How multidisciplinary cancer treatment is changing the outlook on pancreatic cancer

Pancreatic cancer has had a pretty grim outlook historically, but thanks to ongoing efforts at the HonorHealth Research Institute, great strides have been made in the fight against this disease. At HonorHealth, our multidisciplinary approach toward pancreatic cancer treatment is something you won’t find just anywhere. And, it’s having outstanding results.

Take, for example, the story of 81-year-old pancreatic cancer survivor Wayne Mullis. Wayne was referred to HonorHealth in 2018 after an ongoing struggle with gastrointestinal issues. After a number of tests, he received a diagnosis of pancreatic cancer. But, Wayne said, along with his diagnosis, he was offered hope.

“When I was diagnosed, I remember one thing distinctively,” said Wayne. “When I asked them if I was too late to the party, if my diagnosis came too late, they told me they didn’t think I was too late and that I was going for a cure.”

The path to a cure

Wayne’s treatment plan was developed specifically with him in mind. His case was brought to the Tumor Board – a common practice for oncology patients at HonorHealth – where a team of multidisciplinary caregivers developed the best plan possible for his unique cancer.

While a team of oncologists, radiation oncologists and surgeons created a plan to target his cancer, he was referred to Terri Taylor, a registered dietitian with the HonorHealth Virginia G. Piper Cancer Center. Terri helped create menus that would better help Wayne fight his cancer through nutrition, keeping in mind his preferences and also how his body would process sugars and absorb food throughout treatment. He was also referred to genetic counseling at HonorHealth, which would help determine his risk for recurrence and additional factors that could aid in his care.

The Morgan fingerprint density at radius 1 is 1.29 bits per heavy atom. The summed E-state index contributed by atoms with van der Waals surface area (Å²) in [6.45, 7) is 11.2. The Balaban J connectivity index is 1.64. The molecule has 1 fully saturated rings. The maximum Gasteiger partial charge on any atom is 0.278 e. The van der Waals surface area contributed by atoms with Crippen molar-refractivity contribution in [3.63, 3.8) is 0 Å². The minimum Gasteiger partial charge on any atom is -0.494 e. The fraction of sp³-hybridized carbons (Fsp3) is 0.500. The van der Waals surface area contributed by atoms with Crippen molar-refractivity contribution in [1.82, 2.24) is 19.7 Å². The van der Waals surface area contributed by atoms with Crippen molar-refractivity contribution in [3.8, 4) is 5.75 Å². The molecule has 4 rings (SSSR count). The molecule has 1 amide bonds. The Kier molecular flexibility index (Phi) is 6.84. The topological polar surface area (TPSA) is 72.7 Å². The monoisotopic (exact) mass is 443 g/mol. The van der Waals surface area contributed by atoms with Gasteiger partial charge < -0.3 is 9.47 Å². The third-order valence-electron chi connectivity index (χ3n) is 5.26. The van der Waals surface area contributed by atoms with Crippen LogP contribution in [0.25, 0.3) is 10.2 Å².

When Wayne started chemotherapy, Erkut Borazanci, MD, MS, the oncologist and clinical investigator at HonorHealth Research Institute who led Wayne’s care, wasn’t sure yet if he would be a candidate for surgery to remove the tumor in his pancreas – the tumor would have to shrink first for that to be possible. So, Dr. Borazanci coupled chemotherapy with a radiation oncology treatment plan in an effort to further shrink Wayne’s tumor. Steven Sckolnik, MD, a radiation oncologist and independent member of the HonorHealth medical staff, became another critical component of Wayne’s care team. He was also fortunate to have had Gayle Jameson, RN, MSN, ACNP-BC, AOCN, oncology nurse practitioner and associate clinical investigator, who was also involved in his care and treatment at HonorHealth Research Institute.

As soon as the group saw his tumor shrinking, they sent him to see Albert Amini, MD, general surgeon at HonorHealth. Wayne had become a candidate for the Whipple procedure to remove the tumor from his pancreas.

“The introduction of minimally invasive surgery and robotic surgery has allowed for pancreas resections through smaller incisions,” said Dr. Amini. “This allows for quicker return to normal quality of life and the ability to continue with therapy after surgery.”

Wayne had surgery in January 2019 and is now cancer-free. He credits his recovery to the team at HonorHealth – and to his partner, Donna.